In this recent appeal victory, the NJ Appellate Division discusses the factors courts consider when a a defendant wishes to withdraw a guilty plea in an NJ Criminal defense case.
State v. Matthew E. Pappas, unpublished opinion, App. Div. Docket No. A-5989-08T1 (December 17, 2010) – Denial of motion to withdraw guilty plea reversed.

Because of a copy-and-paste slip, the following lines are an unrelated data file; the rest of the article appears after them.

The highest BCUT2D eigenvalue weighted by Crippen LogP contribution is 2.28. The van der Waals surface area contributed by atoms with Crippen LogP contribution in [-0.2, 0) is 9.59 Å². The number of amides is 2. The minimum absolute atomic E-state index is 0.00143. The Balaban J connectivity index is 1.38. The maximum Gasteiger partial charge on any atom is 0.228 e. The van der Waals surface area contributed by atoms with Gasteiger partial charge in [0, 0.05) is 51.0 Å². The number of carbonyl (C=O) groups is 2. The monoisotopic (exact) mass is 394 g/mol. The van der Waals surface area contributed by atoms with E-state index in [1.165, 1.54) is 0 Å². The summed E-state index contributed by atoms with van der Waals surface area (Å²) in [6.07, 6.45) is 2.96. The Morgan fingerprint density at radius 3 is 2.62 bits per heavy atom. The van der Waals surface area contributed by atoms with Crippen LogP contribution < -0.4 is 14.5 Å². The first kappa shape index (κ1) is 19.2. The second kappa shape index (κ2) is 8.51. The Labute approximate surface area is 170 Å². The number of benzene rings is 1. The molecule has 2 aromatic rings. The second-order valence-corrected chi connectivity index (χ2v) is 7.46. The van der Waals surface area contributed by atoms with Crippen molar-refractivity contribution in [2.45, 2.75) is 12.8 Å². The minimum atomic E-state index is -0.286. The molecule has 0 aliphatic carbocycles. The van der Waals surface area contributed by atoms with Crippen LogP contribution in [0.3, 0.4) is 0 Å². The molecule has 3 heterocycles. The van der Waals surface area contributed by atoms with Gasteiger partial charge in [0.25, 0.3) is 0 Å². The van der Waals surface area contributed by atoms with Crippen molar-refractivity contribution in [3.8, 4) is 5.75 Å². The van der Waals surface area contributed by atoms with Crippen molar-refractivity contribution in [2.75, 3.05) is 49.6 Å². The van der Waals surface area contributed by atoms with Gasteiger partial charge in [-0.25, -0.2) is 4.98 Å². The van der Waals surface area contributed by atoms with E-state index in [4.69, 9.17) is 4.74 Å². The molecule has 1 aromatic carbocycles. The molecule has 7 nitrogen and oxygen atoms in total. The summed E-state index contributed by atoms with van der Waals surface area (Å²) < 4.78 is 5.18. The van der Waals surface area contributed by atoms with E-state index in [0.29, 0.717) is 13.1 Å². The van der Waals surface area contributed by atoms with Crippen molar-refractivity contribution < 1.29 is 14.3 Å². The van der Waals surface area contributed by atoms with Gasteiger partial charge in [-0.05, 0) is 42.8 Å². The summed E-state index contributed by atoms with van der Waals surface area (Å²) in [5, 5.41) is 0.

“Because a principled consideration of the Slater [198 N.J. 145 (2009)] factors highly favored the granting of relief and because such applications when pursued prior to the imposition of sentence are to be liberally indulged, we reverse the denial of the motion to vacate the guilty plea…. The State contends that the first factor was not satisfied here because defendant expressed his guilt at the plea hearing and demonstrated at that time that he understood what he was waiving by pleading guilty…. [W]e agree it may be illuminating to examine what it was that the defendant said when entering the guilty plea in determining the sufficiency of the later assertion of innocence…. Here, however, defendant responded affirmatively to the very few leading questions put to him regarding the charges; in fact, as defendant correctly observes, defendant’s affirmative responses — when read literally — reveal only defendant’s acknowledgement of what was contained in the indictment, not what he allegedly did…. In considering the second Slater factor, we recognize that in most cases a defendant will likely assert the pressure and duress presented by the situation when seeking relief from a guilty plea…. It is difficult to assess the level of that stress but considering that the motion was to be liberally indulged, the record does not permit a determination that this factor favored denial of defendant’s motion. The third Slater factor provides some support for the State’s position. There is no dispute that the guilty plea was the product of an agreement. This factor, however, was not entitled to any great weight…. The fourth Slater factor not only requires a consideration of whether the State will be prejudiced but whether defendant will be advantaged by the granting of relief. Here, defendant has served the incarceration portion of the sentence. The only advantage defendant would obtain in the granting of relief would be the securing of an opportunity to have a jury determine whether he is guilty of the charged offense. No one is prejudiced by that consequence.”